Whether you’re prepping your snow blower for another year of snow removal or getting your new machine ready for its first winter, these snow blower maintenance tips will help ensure you’re prepared for snow this winter.
Change the oil in your snow blower. This should also be done after the first five hours of use this winter and after every subsequent season.
Old oil can cause problems for your machine’s engine, making it hard to start. If there is old oil, dispose of it properly. There is an oil drain plug in the back of your snow blower. Use a wrench to remove the plug and drain the oil into a container.
Drain old fuel and replace with fresh fuel. Old fuel can cause problems for your blower’s engine, making it hard to start.
Also, consider adding a fuel stabilizer so your fuel stays fresh even if you don’t need to use your snow blower.
Disconnect the spark plug lead from the spark plug. Remove the spark plug with a spark plug socket wrench and remove debris from around the spark plug. Examine your spark plug and check for any damage. If there is damage, rust or corrosion on your snow blower’s spark plug, replace the spark plug.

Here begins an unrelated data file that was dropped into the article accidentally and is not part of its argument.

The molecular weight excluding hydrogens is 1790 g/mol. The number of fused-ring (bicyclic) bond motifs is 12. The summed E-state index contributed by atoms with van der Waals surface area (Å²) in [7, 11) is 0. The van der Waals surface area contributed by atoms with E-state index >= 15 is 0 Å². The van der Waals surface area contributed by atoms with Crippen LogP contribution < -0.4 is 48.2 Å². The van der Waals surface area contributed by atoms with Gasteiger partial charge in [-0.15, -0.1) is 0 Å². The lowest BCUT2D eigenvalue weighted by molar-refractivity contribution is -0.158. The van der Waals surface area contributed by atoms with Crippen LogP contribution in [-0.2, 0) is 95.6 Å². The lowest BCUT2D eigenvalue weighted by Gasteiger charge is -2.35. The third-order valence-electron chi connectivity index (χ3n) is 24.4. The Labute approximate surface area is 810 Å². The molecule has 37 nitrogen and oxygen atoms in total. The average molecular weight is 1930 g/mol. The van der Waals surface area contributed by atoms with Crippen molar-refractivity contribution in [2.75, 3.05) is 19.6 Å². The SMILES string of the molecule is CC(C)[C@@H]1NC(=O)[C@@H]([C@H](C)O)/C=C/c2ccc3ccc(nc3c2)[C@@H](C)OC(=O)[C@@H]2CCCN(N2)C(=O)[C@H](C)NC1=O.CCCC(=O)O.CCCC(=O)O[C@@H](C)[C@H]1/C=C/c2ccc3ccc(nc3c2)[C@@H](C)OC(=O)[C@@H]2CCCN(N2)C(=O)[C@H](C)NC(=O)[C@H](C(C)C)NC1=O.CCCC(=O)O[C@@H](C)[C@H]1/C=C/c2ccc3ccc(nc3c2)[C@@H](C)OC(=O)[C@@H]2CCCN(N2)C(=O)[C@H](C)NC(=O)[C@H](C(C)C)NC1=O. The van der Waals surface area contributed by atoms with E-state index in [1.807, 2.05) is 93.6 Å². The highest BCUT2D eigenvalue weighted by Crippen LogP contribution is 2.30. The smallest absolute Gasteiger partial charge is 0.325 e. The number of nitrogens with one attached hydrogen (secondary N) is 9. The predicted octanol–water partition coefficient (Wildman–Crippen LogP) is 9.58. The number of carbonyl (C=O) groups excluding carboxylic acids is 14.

Make sure all parts are moving smoothly. Make sure you tighten loose nuts and bolts. Your snow blower may vibrate during operation, causing nuts and bolts to loosen. Tighten those up to prevent them from falling off when your snow blower is in use.
Additionally, check to make sure belts and cables are in good condition. If you spot any damage, replace them. Any significant wear and tear call for a replacement to avoid the danger of a belt breaking during use.
After your snow blower is prepared for winter, start it up and let it run for a few minutes in a well-ventilated area to be certain everything works properly. Consider starting your machine every so often if it sits for an extended period.
Note: Not all snow blowers are the same. Different snow blowers utilize different types of fuel, oil and screws so consult your owner’s manual before repairing your equipment.